The Social Detective

By staff March 1, 2008

Here’s a little quiz. (Don’t worry; it’s really short.)

1. Who made giving (a lot) to the arts cool in Sarasota? 2. What is love?

The answers came in January at Bea-Dazzled, the sell-out Florida West Coast Symphony gala honoring Bea Friedman. With Anne Folsom Smith chairing and designing the ballroom for the fifth straight year; Vivian Kouvant in charge of the banquet details; Flori Roberts, Bill Wagy and Ilene Friedman creating the Bea video; and three maestros presenting a unique Bea musical program, the symphony gala just raised the party bar.

Everybody wanted to Bea there, except for maybe queen Bea herself, who wasn’t sure she liked the tribute idea at all. Anne Folsom Smith, who knows her as well as anyone, says, “Bea has given so much to the symphony and other causes in this community, but she always gives the credit to others. It’s never about her. So this event was not easy. She had to be convinced.”

When Anne was asked to chair the gala again, she couldn’t say no, either. “Bea took me seriously when I was a youngster interviewing with her 20 years ago. I’ve designed three houses for her. Chairing this event is my gift of love to her.”

And that’s how it was for everyone involved from beginning to end. Each friend offered a gift of love. Diamond Sponsors of the event were Bea’s children, Harvey, Ilene, and Sy David, who will never forget their father’s love of music, and how he attended all their music lessons. (All of them? Sounds scary.) Emerald Sponsors Alisa and Ernest Kretzmer were grateful for Bea’s inspiring them with the “joy of giving while we’re living.”

So here’s the second answer first. Who made giving cool? Take a guess. Bea and her husband, Allan, discovered the symphony on a lark one night when they first came to Sarasota 40 years ago. And they were shocked by how “amazingly good” it was for a small town. Bea has been supporting the symphony ever since.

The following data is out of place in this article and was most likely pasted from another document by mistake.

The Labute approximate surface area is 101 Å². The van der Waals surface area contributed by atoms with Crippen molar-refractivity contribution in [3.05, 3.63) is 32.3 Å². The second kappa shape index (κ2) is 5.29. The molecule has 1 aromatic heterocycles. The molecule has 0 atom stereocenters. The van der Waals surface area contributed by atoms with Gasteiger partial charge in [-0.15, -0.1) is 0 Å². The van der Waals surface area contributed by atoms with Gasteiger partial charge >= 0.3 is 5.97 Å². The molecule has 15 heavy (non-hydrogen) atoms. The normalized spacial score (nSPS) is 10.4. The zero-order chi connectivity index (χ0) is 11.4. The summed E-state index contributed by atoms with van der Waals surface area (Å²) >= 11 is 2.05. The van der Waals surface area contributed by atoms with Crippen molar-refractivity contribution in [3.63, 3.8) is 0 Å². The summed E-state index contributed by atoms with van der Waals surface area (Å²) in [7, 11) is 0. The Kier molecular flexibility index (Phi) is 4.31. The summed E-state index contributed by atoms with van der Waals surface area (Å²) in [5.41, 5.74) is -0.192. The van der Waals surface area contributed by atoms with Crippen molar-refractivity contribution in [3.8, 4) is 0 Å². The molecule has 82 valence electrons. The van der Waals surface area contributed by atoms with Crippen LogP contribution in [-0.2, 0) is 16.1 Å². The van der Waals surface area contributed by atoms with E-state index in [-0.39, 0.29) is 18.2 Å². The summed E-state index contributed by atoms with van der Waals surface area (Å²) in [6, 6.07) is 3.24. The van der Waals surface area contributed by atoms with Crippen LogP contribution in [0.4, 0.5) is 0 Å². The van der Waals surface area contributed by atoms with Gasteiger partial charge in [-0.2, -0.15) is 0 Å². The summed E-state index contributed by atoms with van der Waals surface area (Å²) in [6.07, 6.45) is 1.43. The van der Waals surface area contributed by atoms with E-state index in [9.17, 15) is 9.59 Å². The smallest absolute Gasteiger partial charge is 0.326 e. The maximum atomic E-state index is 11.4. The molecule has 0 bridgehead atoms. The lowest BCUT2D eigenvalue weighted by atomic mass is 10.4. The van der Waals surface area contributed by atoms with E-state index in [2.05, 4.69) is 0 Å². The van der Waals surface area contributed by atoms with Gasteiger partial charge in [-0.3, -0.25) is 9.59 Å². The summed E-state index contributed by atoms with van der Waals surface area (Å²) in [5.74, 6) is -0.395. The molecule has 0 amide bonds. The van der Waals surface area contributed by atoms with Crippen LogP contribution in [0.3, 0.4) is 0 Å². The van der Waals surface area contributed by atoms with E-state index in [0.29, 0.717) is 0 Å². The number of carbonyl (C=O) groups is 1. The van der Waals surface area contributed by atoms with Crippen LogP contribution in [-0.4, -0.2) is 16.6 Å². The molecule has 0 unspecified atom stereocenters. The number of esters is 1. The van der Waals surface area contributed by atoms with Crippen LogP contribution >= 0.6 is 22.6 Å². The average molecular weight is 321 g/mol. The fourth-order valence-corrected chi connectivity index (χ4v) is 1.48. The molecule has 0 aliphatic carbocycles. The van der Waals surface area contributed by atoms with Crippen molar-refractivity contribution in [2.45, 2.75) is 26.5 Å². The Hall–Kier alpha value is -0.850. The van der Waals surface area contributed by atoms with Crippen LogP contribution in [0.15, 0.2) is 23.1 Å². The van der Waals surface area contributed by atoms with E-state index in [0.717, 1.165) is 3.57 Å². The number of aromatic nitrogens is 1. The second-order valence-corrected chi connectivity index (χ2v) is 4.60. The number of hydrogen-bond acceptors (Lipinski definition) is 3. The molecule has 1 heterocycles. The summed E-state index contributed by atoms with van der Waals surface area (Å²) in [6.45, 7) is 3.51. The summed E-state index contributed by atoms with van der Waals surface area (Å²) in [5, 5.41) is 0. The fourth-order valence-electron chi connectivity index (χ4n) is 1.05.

“When she donated a million dollars to the symphony endowment in 1999, she made it cool to give to the arts. Other people followed her lead,” Margaret Wise told me.

I decided to wear a nice dress and then regretted it, because we were all freezing to death in our décolletage. No one at the Ritz would turn up the air conditioning even though it was almost as cold in there as New York. Five hundred of us, and we couldn’t warm the place up. A cheering note was jewelry everywhere for the silent auction.

“Isn’t it beautiful?” Barbara Simon, the symphony’s chief development officer, said. “We wanted to represent all price points so everyone could buy.”

Barbara McSweeney was in charge of a table that had two of her own beautiful jewelry suites. “I love to support the symphony,” she said. “My son Morgan is primary first clarinet in the Youth Symphony. He’s 15 and just came back from playing Florida All State.” The Youth Ensemble was playing chamber music as we came in.

Almost everyone in town was there—Lee and Bob Peterson, Virginia Toulmin in a white sequined dress from her lady in Thailand. “Every sequin was sewn by hand,” she said, introducing her friend, Roy Adams, who’d flown in from New York. Tana and John Sandefur and John and Joan Brand floated by. Joan was wearing a pound of intricately designed gold necklace that she’d purchased in Dubai. Mary and Jack Geldi were all excited because their daughter, Juliet, who was a piano finalist in the FWCS competition in her high school days and is now an architect, just got engaged over Christmas. Joan Mendel said it was the biggest and best party she’d ever seen. That sentiment was echoed a lot.